How to Repair Burn Marks on Laminate Countertops

Known for their seamless, nonporous surface and massive style variety, laminate countertops are an affordable alternative to stone, concrete and other high-end countertop surfaces. Although laminate countertops are virtually impervious, they can acquire burn marks from hot dishware and cookware. Laminate countertops in bathrooms are susceptible to burns from hair irons and hot rollers. Regardless of their source, burn marks make laminate countertops appear dingy. Laminate countertops marred with deep, severe burns that penetrate completely through the laminate require complete replacement. Slight surface burns, however, are generally repairable with basic supplies.

Spary the burnt laminate and surrounding area liberally with commercial all-purpose cleanser.

Dampen a rag with water. Wipe the damp rag across the laminate countertop to remove grime and rinse away the cleanser.

Squeeze enough ordinary white toothpaste (not gel) onto the burn mark to evenly cover it. Toothpaste contains a mild abrasive that removes mild burns without scratching laminate countertops.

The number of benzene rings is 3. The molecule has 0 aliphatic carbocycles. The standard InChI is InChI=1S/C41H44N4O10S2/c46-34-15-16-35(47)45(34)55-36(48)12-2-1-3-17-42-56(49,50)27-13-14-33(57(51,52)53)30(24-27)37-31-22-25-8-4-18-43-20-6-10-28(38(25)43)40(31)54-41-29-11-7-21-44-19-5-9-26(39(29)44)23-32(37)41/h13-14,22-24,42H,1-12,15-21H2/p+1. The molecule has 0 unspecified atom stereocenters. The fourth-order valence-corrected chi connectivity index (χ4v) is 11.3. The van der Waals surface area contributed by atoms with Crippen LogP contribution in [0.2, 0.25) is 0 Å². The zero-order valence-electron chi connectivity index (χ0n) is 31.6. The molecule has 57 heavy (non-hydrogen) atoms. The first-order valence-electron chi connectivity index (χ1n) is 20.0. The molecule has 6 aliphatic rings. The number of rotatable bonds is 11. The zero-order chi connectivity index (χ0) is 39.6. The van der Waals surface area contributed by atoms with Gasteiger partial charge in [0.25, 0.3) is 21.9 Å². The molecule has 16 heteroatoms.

Let the toothpaste sit on the burn mark for until dry.

Scrub the burn mark with moderate force using a clean toothbrush. This scrubbing action combined with the toothpaste buffs burn marks off laminate surfaces.

Continue scrubbing the burn mark until it thoroughly disappears from the countertop.

Moisten a fresh rag with water. Wipe the damp rag across the laminate countertop to rinse away the toothpaste.

Dry the countertop with an absorbent towel.


Never use steel wool, wire-bristle brushes or other abrasives on a laminate countertop; doing so may result in scratches.

Things You'll Need

  • Commercial all-purpose cleanser
  • 2 cleaning rags
  • White toothpaste
  • Clean toothbrush
  • Absorbent towel
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About the Author

April Dowling first started writing in high school and has written many news articles for newspaper and yearbook publications. She is currently pursuing a career as an online writer and affiliate marketer. Dowling writes for several websites and keeps many blogs.